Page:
#EtsyStrike Trends on Twitter as Sellers Begin Their Week Long Strike Today

URL copied to clipboard.
Image: Getty Images Entertainment / Paul Zimmerman / Stringer / Getty Images

In case you are unaware, Etsy sellers will be going on strike beginning today, April 11th, to April 18th. In February, the CEO of Etsy, an e-commerce company allowing people to sell their products online, usually handmade and unique items you cannot get anywhere else, announced that transaction fees would be increasing from 5 percent to 6.5 percent in April. Although the CEO Josh Silverman shared the good news that sales revenues were as high as they have always been, he would be increasing the fees by 30 percent. Now, many Etsy sellers are striking and boycotting the company, as they believe that the charges from Etsy are harming sellers more than anything. So now, many sellers will be putting their company on vacation mode, meaning that they would not be selling anything, hoping to send a message to Etsy.

Not only are Etsy sellers striking, but they are also asking buyers to boycott as well and not buy from sellers who are not striking, hoping to send the message to Etsy even further. A campaign asking Silverman to cancel the fee increase has also been set up, with over 15,000 signatures. Although the strike is important, many also noted that it was important for community purposes. Since many work with Etsy alone, as they create their own products and sell them independently, this sense of community became very important.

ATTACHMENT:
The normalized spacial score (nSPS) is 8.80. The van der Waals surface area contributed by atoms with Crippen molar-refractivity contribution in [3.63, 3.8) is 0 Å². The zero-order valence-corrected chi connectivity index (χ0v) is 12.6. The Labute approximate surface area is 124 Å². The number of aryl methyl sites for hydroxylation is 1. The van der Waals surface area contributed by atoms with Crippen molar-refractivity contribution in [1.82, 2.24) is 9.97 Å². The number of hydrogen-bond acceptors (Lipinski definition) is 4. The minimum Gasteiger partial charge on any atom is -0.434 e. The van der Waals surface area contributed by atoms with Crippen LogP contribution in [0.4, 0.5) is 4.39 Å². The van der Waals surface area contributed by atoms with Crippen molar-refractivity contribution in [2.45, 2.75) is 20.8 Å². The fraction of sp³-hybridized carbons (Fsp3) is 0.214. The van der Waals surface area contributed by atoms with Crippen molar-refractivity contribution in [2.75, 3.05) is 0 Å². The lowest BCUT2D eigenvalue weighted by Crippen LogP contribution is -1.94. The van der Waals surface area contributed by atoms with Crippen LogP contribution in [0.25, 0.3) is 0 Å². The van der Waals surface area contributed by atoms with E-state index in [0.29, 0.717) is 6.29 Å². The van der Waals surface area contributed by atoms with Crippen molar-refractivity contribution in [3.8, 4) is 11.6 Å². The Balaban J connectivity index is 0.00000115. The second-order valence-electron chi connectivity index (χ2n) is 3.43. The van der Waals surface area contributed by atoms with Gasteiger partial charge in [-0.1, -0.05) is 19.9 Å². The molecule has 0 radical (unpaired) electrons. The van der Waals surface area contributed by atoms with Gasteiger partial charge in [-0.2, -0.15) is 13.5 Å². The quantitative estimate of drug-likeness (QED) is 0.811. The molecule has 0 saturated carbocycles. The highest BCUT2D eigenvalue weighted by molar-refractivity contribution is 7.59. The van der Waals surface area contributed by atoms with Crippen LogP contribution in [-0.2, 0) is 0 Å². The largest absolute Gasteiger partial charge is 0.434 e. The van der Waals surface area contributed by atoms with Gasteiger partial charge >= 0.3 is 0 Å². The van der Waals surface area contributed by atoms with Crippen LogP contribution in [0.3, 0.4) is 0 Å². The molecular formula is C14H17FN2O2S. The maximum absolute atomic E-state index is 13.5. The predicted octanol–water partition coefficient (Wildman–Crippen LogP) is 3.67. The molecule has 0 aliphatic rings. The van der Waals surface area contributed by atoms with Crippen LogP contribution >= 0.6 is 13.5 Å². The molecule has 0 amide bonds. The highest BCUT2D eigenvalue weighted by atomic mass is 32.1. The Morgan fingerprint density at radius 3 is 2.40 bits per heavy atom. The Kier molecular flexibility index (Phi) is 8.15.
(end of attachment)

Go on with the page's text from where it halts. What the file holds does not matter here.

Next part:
How Twitter reacted

Online, especially with this idea of added community, the strike from Etsy workers became discussed online, causing #EtsyStrike to trend online. Many began to share what they are receiving in fees to show those who are not sellers what fees might look like, indicating why an increase in fees could be detrimental to some sellers. One seller on Twitter felt like she was being used as a small business, writing that her $60 sell meant that she had 16 dollars in fees. An increase in fees may mean someone has to increase their prices to buyers, which could decrease sells on their side.

For those interested in helping, many Etsy sellers were encouraging people to not cross the picket line, which means that people should not buy from Etsy this week. Not only this, people encouraged others to spread the word online, as strikes work the best when more people are aware.  Many also said that spreading the news means that media companies would pick up on this sentiment and hopefully continue to ask Etsy for a statement, which could mean bad press.


Many are hopeful that since the strike began to pick up and trend on Twitter, especially since it is only the first day of the strike and already picking up attention online. The strike continues for the rest of the week, and many are hopeful that by the end of the week, sellers will have answers about the fee increase and if it will be canceled.

More headlines